End User phones

I’ve ordered a Samsung Galaxy S3

I’ve ordered a Samsung Galaxy S3. I don’t know if it is the right thing to do. Part of me says moving to a new phone means that you should be moving to a significantly better device – I have an S2. Every new phone seems to be “just an iteration” of the incumbent spec. Certainly that’s how it seems with the iPhone and also with other devices that Samsung has brought out since the S2. I’m still on the original iPad!

On the other hand we live in a very fast moving world where even the smallest competitive edge can make a real difference. Can we ascribe this to our use of smartphones? I don’t know, perhaps. I think the S3 probably has just enough on the S2 to make it worth the upgrade. I need to do it because otherwise before I know it everyone else will have moved on to the S7 or S8 and I’ll be so far behind the times I will really have to think of packing it all in.

broadband Cloud End User

What Will the Broadband Speed Needs of 2023 Be?

latest list of BT FTTC exchanges announcedSome time ago I wrote that the laptop of today is the SuperComputer of 12 years ago.  The SuperComputing community is constantly pushing forth the boundaries. Of course these computers need to talk to each other – that data has to go somewhere.

Because of this that research community is also having to push the envelope on data connectivity speeds and a team from Caltech and the University of Victoria has just demonstrated 186Gbps data transfer over a 100Gig connection (the sum of data speeds – both directions obviously).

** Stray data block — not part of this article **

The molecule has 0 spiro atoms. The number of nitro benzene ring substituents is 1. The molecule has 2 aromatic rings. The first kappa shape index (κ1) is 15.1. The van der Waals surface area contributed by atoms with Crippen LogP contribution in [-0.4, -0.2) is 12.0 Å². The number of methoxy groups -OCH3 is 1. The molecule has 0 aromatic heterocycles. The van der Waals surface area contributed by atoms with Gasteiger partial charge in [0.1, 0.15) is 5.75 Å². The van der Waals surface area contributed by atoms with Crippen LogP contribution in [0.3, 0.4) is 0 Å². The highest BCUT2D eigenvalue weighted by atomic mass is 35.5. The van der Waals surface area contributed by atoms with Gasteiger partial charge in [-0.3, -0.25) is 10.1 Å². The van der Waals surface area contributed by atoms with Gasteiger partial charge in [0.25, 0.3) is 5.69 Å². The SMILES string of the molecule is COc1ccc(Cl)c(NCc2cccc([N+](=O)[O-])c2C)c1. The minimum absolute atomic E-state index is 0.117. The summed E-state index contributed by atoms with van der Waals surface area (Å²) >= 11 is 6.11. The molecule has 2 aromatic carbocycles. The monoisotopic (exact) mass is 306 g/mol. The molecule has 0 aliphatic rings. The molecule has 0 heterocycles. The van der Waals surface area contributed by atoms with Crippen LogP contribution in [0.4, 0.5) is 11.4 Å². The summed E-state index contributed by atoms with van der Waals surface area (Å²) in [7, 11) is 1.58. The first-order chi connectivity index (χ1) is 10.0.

OK this is all good stuff but so what you say?  Well just like the SuperComputer of today is the laptop of 12 years hence there will come a time when 100Gigs is going to be mainstream for home and business connectivity. There is no point in hitting me with arguments suggesting otherwise. You are wrong 🙂

I don’t know what these data rates are going to be used for but used they will be. I am going to bookmark this day in 2023 to write a blog post reviewing progress towards this goal. By that time my laptop will be able to do 10.51 petaFLOPS (the current fasted SuperComputer is The K computer – it consists of 88,000 SPARC64 VIIIfx CPUs, and spans 864 server racks).

This is why I occasionally mention that really the only sensible long term investment for broadband speed infrastructure is fibre because in 12 years time I will need something that can handle the output of all those petaFLOPS. Who can argue with that?